If the government commits to build a new runway, it knowingly signs up to breaking its own “legally binding” climate change commitments on emissions reductions and attempts to tackle the defining global threat facing humanity.

Flying is a modern-day miracle, but it is a luxury that comes at a price and we need to be honest about that. In the UK,70% of the flights are taken by just 15% of the population. We’re not saying that ordinary people can’t enjoy travel; we’re saying it’s more likely that the only effect a third runway will have on ordinary people is making the air they breathe dirtier.

And it’s not just about air pollution either: increased CO2 emissions will make extreme weather events more common, like the terrible floods that damaged so many people’s communities in the north of England over Christmas. The third runway is costly, unnecessary and harmful to all of us.

A short time behind bars is nothing compared to the life sentence of climate change for people around the world, and generations to come. So as I hunt for appropriate clothes and sufficient reading material, mentally prepare for life without the internet and figure out what to do with advice like “don’t be alarmed by screaming in the night”, I feel no regret for the action I took.

While we’re on the wrong side of the law on this one, I am sure that we’ll end up on the right side of history.





Talking to the crowd after they emerged from the court, Kara Moses said:
“It seemed like they were trying to create a deterrent but it seemed to have the opposite effect.  We’re now out and we’re free and we’re out here to fight along side you, so together we can all do this and build this movement even stronger.”


‘Heathrow 13’ climate change protesters avoid jail

24.2.2016 (BBC)

Supporters of the 13 convicted protesters were outside court in north LondonImage Supporters of the 13 convicted protesters were outside court in north London

Thirteen climate change protesters whose demonstration at Heathrow caused 25 flights to be cancelled have been handed six-week suspended sentences.

The activists have been banned from Heathrow and will have to do unpaid community work. The ten with no previous convictions have to do 120 hours, and Danni Paffard, Graham Thomson and Rob Basto have to do 180 hours.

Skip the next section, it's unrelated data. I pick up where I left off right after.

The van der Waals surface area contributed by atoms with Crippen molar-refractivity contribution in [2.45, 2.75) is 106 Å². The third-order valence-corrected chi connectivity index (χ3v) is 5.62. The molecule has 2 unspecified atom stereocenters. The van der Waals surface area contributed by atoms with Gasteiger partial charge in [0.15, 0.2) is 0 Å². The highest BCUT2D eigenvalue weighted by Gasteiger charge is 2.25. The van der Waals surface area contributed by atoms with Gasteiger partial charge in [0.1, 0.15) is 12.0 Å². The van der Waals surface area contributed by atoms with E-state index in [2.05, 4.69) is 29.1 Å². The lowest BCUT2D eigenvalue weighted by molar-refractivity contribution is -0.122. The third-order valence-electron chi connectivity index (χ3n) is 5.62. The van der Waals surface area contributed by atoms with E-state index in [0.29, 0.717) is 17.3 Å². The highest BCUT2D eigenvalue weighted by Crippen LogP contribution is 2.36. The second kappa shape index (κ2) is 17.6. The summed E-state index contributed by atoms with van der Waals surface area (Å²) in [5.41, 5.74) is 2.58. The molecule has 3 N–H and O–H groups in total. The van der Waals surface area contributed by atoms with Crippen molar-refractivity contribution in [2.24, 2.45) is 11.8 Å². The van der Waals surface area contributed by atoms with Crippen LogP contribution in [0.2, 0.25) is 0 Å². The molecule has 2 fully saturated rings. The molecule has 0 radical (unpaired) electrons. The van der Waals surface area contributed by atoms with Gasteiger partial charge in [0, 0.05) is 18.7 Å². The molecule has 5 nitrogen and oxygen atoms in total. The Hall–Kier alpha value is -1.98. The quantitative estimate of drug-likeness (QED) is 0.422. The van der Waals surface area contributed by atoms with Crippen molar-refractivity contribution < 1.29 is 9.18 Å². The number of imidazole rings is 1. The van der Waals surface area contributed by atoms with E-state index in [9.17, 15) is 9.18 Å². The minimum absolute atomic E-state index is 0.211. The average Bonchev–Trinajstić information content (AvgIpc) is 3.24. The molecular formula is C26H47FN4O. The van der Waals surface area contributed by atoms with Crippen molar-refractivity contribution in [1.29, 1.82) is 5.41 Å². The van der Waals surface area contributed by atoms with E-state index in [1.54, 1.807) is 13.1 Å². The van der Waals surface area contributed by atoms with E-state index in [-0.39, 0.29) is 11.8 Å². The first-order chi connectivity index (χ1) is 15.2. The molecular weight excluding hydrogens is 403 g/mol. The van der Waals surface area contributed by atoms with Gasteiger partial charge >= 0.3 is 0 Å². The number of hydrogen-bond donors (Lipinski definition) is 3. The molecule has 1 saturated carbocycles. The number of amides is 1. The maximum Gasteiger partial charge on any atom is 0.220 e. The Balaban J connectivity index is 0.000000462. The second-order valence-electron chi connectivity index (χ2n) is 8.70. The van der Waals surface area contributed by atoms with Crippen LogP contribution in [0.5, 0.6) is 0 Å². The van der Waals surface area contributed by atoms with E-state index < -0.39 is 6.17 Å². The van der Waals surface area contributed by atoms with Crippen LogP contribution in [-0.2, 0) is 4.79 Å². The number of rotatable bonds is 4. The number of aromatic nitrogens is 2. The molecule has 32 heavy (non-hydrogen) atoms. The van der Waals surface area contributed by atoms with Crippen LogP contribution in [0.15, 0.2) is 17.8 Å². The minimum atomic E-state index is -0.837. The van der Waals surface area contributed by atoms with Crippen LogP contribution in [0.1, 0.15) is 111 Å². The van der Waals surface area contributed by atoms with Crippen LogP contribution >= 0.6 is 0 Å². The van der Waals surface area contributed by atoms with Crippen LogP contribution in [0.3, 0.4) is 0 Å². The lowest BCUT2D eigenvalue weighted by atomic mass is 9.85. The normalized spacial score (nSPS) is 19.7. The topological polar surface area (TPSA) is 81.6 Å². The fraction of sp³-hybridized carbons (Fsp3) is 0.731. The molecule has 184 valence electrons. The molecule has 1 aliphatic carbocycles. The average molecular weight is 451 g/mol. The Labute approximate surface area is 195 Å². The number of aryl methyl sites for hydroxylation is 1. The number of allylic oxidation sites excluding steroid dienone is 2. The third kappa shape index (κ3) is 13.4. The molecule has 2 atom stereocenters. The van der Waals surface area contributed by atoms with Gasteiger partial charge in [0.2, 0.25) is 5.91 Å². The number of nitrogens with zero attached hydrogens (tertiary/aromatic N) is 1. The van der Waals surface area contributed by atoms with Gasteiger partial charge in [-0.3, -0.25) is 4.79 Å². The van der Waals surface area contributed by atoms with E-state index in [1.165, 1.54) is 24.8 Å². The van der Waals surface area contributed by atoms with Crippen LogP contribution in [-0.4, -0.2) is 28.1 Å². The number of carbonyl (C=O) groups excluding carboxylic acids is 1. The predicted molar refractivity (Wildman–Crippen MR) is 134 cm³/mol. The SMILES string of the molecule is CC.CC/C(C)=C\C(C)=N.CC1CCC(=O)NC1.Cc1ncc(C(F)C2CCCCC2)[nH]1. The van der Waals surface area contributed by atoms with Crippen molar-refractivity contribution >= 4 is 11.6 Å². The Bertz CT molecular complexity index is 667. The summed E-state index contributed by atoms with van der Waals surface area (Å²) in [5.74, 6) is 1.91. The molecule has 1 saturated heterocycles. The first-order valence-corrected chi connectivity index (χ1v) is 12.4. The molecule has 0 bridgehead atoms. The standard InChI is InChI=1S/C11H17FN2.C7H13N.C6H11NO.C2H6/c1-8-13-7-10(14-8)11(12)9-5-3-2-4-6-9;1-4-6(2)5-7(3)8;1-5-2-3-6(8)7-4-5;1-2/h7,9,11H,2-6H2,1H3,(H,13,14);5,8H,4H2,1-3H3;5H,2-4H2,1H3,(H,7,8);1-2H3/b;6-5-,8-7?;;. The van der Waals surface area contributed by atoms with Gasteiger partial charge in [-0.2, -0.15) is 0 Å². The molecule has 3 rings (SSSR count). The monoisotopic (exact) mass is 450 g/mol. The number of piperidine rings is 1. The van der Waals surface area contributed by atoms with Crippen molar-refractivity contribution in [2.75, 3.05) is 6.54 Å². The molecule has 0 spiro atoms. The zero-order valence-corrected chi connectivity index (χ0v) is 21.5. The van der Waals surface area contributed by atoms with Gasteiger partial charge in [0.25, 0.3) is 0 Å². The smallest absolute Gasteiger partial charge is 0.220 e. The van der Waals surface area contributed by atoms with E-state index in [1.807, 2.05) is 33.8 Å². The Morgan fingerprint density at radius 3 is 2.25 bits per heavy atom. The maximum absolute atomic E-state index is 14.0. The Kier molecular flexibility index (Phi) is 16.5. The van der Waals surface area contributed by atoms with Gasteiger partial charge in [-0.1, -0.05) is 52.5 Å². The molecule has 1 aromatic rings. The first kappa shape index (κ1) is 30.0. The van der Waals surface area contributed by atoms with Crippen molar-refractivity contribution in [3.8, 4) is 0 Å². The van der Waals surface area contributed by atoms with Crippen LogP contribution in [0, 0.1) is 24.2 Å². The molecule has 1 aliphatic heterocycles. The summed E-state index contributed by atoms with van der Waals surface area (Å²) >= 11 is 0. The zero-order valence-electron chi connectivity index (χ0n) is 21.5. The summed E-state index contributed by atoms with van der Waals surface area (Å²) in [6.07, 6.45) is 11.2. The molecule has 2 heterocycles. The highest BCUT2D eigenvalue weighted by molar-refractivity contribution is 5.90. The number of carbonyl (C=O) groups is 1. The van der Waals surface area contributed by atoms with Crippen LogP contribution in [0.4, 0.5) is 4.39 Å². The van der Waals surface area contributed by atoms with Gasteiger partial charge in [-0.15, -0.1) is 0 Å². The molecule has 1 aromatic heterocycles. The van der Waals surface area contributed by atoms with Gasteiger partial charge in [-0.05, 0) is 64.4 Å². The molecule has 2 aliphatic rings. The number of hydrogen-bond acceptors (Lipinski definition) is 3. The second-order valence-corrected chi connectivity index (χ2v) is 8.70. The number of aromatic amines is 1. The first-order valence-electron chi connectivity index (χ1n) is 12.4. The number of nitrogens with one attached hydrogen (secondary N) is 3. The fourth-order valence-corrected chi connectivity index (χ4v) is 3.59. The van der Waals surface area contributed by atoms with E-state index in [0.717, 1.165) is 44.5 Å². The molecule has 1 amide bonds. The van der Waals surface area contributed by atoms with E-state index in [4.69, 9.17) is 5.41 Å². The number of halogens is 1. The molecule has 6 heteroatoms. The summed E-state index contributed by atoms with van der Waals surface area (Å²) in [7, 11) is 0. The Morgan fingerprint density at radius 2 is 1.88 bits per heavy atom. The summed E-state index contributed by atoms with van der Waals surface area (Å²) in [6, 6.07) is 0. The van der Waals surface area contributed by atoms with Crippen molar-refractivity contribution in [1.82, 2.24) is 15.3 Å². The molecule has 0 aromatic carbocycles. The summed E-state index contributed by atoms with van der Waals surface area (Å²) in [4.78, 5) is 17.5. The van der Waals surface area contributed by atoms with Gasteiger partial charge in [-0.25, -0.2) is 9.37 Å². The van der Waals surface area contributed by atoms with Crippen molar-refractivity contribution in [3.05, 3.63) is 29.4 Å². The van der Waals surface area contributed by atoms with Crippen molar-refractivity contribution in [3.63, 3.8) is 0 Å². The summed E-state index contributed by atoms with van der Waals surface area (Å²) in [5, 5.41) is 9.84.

The barrister representing four of the activists earlier said the group had acted on “deeply-held beliefs”.

They were found guilty last month of aggravated trespass and entering a security-restricted area.

During the trial the court heard the protesters’ actions caused “astronomical” costs and disruption.

All the defendants must carry out 120 hours unpaid work, apart from protesters Graham Thompson, Danielle Paffard and Roberto Basto, who have previous convictions and will carry out 180 hours.

A Heathrow spokesman said: “When individuals illegally enter the airport, they cause disruption to thousands of passengers going about their business and when their actions extend airside they endanger lives.

“Heathrow supports the right to peaceful protest, but we will always prioritise the safe and smooth running of our airport.”

The demonstration took place last July when the defendants from the direct action group Plane Stupid cut through a fence at Heathrow Airport and chained themselves together on a runway.

They were told when they were found guilty they could expect to receive jail sentences.

Arguing against a prison sentence Kirsty Brimelow QC, speaking for four of the defendants, told Willesden Magistrates Court they believed they had been “acting in the public interest” and highlighted what she called a “hard-fought for” tradition of civil disobedience.

She said: “We have come a long way since the days of the suffragettes, since those people would have been locked up and treated appallingly.”

District Judge Deborah Wright said her understanding was that “immense” costs had been caused by the protest.

Prosecutor Robert Short said prosecution costs had reached about £14,000.

The defendants:

  • Rebecca Sanderson, 28, from Newton Road, Machynlleth, Powys
  • Richard Hawkins, 32 and Kara Moses, 32, both from Heol y Doll, Machynlleth, Powys
  • Ella Gilbert, 23, from Magdalen Street, Norwich
  • Melanie Strickland, 32, from Borwick Avenue, Waltham Forest
  • Danielle Paffard, 28, from Blenheim Grove, Peckham
  • Graham Thompson, 42, from Durlston Road, Hackney
  • Sheila Menon, 44, from Pellerin Road, Hackney
  • Cameron Kaye, 23, from Kenwood Close, Sipson, West Drayton
  • Edward Thacker, 26, from Kenwood Close, Sipson, West Drayton
  • Alistair Tamlit, 27, from Kenwood Close, Sipson, West Drayton
  • Sam Sender, 23, from Kenwood Close, Sipson, West Drayton
  • Robert Basto, 67, from Blackborough Road, Reigate, Surrey